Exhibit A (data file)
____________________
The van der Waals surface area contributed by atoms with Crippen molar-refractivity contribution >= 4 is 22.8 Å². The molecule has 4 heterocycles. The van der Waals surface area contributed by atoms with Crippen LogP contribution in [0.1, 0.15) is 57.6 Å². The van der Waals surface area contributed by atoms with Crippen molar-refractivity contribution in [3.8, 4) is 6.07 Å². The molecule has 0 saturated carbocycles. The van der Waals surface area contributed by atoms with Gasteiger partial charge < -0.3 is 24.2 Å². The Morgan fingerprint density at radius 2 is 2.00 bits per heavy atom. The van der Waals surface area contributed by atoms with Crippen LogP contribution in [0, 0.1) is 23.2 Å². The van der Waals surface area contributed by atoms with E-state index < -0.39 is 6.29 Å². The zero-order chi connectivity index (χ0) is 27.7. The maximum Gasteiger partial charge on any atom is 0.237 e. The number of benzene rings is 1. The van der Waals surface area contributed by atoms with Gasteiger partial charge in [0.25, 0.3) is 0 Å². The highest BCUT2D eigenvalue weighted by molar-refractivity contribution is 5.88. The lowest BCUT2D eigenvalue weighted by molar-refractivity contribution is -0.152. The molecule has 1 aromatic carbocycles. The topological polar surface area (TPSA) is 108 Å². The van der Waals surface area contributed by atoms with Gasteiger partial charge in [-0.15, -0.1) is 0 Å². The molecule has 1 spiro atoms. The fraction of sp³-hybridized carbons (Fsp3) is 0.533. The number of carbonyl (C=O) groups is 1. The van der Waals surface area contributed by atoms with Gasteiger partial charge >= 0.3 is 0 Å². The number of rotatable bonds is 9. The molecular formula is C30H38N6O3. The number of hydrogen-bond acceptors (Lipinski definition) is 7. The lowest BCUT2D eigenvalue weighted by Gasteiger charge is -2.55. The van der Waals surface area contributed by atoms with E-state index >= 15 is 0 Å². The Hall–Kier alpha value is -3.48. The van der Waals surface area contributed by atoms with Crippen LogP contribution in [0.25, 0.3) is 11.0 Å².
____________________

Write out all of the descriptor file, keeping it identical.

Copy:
The van der Waals surface area contributed by atoms with Crippen molar-refractivity contribution >= 4 is 22.8 Å². The molecule has 4 heterocycles. The van der Waals surface area contributed by atoms with Crippen LogP contribution in [0.1, 0.15) is 57.6 Å². The van der Waals surface area contributed by atoms with Crippen molar-refractivity contribution in [3.8, 4) is 6.07 Å². The molecule has 0 saturated carbocycles. The van der Waals surface area contributed by atoms with Gasteiger partial charge < -0.3 is 24.2 Å². The Morgan fingerprint density at radius 2 is 2.00 bits per heavy atom. The van der Waals surface area contributed by atoms with Crippen LogP contribution in [0, 0.1) is 23.2 Å². The van der Waals surface area contributed by atoms with E-state index < -0.39 is 6.29 Å². The zero-order chi connectivity index (χ0) is 27.7. The maximum Gasteiger partial charge on any atom is 0.237 e. The number of benzene rings is 1. The van der Waals surface area contributed by atoms with Gasteiger partial charge in [0.25, 0.3) is 0 Å². The highest BCUT2D eigenvalue weighted by molar-refractivity contribution is 5.88. The lowest BCUT2D eigenvalue weighted by molar-refractivity contribution is -0.152. The molecule has 1 aromatic carbocycles. The topological polar surface area (TPSA) is 108 Å². The van der Waals surface area contributed by atoms with Gasteiger partial charge in [-0.15, -0.1) is 0 Å². The molecule has 1 spiro atoms. The fraction of sp³-hybridized carbons (Fsp3) is 0.533. The number of carbonyl (C=O) groups is 1. The van der Waals surface area contributed by atoms with Gasteiger partial charge >= 0.3 is 0 Å². The number of rotatable bonds is 9. The molecular formula is C30H38N6O3. The number of hydrogen-bond acceptors (Lipinski definition) is 7. The lowest BCUT2D eigenvalue weighted by Gasteiger charge is -2.55. The van der Waals surface area contributed by atoms with E-state index >= 15 is 0 Å². The Hall–Kier alpha value is -3.48. The van der Waals surface area contributed by atoms with Crippen LogP contribution in [0.25, 0.3) is 11.0 Å².